Make sure that when placing protective screens, you consider where there are lights positioned, so that you are not causing any additional glare. Light positioning is also important when people are trying to lip read, if the face is cast in shadow, it could be difficult to follow.

If full height screens are used, make sure that manifestations are in place, or that the screen can be easily identified, to aid those with visual impairments in identifying the screens and generally, prevent people from accidentally walking into them.

Hand sanitizing stations

There is now a range of different hand sanitizing stations on offer. Make sure that access to these facilities are available to everyone, regardless of their height or disability:

  • Where you have foot operated hand sanitising dispensers, make sure that alternative arrangements are in place for people who may not have use of their legs or feet to be able to use that facility.
  • Make sure that wall mounted hand sanitising stations are not positioned too high, so that people of reduced stature, people who use wheelchairs or children are able to use these facilities independently.

Reduced Staff Levels

Currently, most office buildings do now have reduced occupancy levels, with staff encouraged to work from home where possible, but do make sure that arrangements have been put in place to provide assistance within your building:

  • Review the number of people you have on site and the days that they work, to ensure that you have suitable first aid and fire warden cover.
  • Review your procedures on how people can receive first aid and review your fire evacuation procedures.
  • Have you altered your fire evacuation plan so that staff do not congregate at the usual assembly point, as it would be difficult for people to enforce social distancing measures?
  • Review your personal emergency evacuation plans (PEEP).
  • Do you have a person working within your building who has a disability and, if so, are the arrangements in place still suitable?
  • Is their appointed buddy still present to provide assistance or are they working from home?
  • Does a new buddy need to be appointed? If you have evacuation chairs present and used as a means of evacuation, are there people who are currently work within your building that are trained in how to use the chair safely?
  • If the emergency pull cord is activated within your accessible washroom, who is responsible for providing assistance, and are they still present in your building?

Cleaning regimes

Another control measure that has been widely implemented is increased cleaning and the identification of touch points. Make sure that not only handrails, door handles and taps are on your touch point additional cleaning lists, but also areas that might get forgotten about such as:

  • Accessible washroom door controls;
  • Grab rails;
  • Alarm pull cords;
  • Automatic door opener buttons;
  • Alarm reset panels;
  • Toilet flushers;
  • Nappy changing area;
  • Light pull cords;
  • Frequently used cupboards;
  • Kitchen appliances; and
  • Fridge door.

Put labels on areas considered a touch point, so staff are aware and wash their hands after touching them. This also acts as a reminder for cleaning staff, to know that they should too, pay particular attention in cleaning these areas.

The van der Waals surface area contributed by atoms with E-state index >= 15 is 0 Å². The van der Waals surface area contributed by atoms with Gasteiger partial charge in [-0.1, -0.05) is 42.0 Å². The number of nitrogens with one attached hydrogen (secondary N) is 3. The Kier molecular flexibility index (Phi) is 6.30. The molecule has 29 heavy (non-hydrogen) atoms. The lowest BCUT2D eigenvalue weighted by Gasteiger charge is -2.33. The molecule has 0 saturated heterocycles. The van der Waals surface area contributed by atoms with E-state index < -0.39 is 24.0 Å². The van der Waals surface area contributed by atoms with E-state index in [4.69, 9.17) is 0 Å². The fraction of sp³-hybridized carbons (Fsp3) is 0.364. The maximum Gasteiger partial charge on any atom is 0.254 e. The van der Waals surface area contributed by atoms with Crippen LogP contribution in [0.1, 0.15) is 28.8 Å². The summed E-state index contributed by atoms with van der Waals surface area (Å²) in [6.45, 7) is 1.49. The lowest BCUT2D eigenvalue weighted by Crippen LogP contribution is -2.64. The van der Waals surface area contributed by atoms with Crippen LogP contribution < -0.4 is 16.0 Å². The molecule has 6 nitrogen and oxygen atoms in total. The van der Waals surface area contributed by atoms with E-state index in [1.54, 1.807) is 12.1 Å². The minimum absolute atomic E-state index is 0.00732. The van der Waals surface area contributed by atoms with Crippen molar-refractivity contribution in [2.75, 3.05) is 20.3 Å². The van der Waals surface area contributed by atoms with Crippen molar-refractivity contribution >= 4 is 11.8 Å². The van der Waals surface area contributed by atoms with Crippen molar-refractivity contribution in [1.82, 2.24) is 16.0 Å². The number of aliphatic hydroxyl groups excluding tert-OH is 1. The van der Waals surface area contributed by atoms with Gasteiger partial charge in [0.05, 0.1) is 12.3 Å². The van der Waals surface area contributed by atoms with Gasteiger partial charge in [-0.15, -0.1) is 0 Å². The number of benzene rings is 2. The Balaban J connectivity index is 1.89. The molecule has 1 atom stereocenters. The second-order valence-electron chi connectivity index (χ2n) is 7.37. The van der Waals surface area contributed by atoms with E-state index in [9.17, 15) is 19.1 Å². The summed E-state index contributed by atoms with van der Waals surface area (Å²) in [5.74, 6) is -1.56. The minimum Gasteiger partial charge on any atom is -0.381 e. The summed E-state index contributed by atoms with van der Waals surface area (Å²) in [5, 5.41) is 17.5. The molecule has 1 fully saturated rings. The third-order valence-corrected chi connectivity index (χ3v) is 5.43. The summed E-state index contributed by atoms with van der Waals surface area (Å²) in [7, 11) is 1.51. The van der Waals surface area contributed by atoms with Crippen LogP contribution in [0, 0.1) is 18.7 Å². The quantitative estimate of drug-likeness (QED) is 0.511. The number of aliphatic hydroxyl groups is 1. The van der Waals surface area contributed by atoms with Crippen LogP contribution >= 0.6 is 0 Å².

People who may be visiting your building may find it useful having access information present on your website. This will allow people to know whether your building is open, what arrangements and facilities are in place, so that they know what to expect. They can then plan and prepare for their visit knowing the suitable COVID-19 secure control measure arrangements are in place.

If a one-way system is in place, it would be useful to mention where the entrance is located and whether face coverings are expected to be worn upon arrival. Details on how they can also gain assistance to your building or service if needed would be useful, especially if you have reduced numbers of staff within your buildings.

When putting this information on your website, make sure that the font, size and colour of your text is suitable for your audience type. Avoid excessive use of capital letters and try to include pictograms when appropriate. Beware of excess use of yellow, blue and green characters close to one another as this can cause issues for people with colour blindness.

This pandemic has impacted on the day-to-day life of everyone, but take a moment to consider the impact of our altered way of life for those with disabilities. Make sure the adjustments made for safety have not created a barrier for others and that our workplaces are still as inclusive as they possibly can be.

Assurity Consulting is the UK’s leading independent consultancy specialising in workplace health, safety and environmental solutions. As your partner in compliance management you will reap the benefit of our more than 30 years’ experience of helping customers across a range of different sectors – manage their compliance responsibilities as effectively as possible. If you need any help with your health, safety or environmental compliance, or if you would like more information on the services Assurity Consulting offer, please get in touch.